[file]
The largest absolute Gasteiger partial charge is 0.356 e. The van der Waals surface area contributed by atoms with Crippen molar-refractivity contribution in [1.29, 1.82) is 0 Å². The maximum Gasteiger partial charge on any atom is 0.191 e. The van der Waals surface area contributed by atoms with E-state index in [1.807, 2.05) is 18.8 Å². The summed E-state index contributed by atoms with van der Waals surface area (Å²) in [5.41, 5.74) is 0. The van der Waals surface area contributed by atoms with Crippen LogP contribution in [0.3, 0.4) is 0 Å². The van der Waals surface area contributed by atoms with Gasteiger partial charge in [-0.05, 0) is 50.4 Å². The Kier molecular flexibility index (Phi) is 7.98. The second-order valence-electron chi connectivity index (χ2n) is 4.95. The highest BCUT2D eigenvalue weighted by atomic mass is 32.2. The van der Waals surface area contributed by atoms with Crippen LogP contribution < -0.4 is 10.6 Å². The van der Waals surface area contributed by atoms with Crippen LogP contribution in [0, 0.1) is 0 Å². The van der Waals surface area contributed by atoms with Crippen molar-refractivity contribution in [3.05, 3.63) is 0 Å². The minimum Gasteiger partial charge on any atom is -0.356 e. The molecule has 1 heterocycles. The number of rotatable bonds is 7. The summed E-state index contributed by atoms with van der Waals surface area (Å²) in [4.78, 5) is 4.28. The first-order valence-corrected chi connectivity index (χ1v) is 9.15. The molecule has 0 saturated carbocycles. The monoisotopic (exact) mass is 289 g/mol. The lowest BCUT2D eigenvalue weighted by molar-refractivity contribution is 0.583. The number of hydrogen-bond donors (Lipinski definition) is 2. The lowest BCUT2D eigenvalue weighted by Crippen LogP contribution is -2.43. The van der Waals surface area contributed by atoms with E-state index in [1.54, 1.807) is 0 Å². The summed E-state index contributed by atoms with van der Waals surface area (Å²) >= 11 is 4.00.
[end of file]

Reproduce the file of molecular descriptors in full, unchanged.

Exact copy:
The largest absolute Gasteiger partial charge is 0.356 e. The van der Waals surface area contributed by atoms with Crippen molar-refractivity contribution in [1.29, 1.82) is 0 Å². The maximum Gasteiger partial charge on any atom is 0.191 e. The van der Waals surface area contributed by atoms with E-state index in [1.807, 2.05) is 18.8 Å². The summed E-state index contributed by atoms with van der Waals surface area (Å²) in [5.41, 5.74) is 0. The van der Waals surface area contributed by atoms with Crippen LogP contribution in [0.3, 0.4) is 0 Å². The van der Waals surface area contributed by atoms with Gasteiger partial charge in [-0.05, 0) is 50.4 Å². The Kier molecular flexibility index (Phi) is 7.98. The second-order valence-electron chi connectivity index (χ2n) is 4.95. The highest BCUT2D eigenvalue weighted by atomic mass is 32.2. The van der Waals surface area contributed by atoms with Crippen LogP contribution < -0.4 is 10.6 Å². The van der Waals surface area contributed by atoms with Crippen LogP contribution in [0, 0.1) is 0 Å². The van der Waals surface area contributed by atoms with Crippen molar-refractivity contribution in [3.05, 3.63) is 0 Å². The minimum Gasteiger partial charge on any atom is -0.356 e. The molecule has 1 heterocycles. The number of rotatable bonds is 7. The summed E-state index contributed by atoms with van der Waals surface area (Å²) in [4.78, 5) is 4.28. The first-order valence-corrected chi connectivity index (χ1v) is 9.15. The molecule has 0 saturated carbocycles. The monoisotopic (exact) mass is 289 g/mol. The lowest BCUT2D eigenvalue weighted by molar-refractivity contribution is 0.583. The number of hydrogen-bond donors (Lipinski definition) is 2. The lowest BCUT2D eigenvalue weighted by Crippen LogP contribution is -2.43. The van der Waals surface area contributed by atoms with E-state index in [1.54, 1.807) is 0 Å². The summed E-state index contributed by atoms with van der Waals surface area (Å²) >= 11 is 4.00.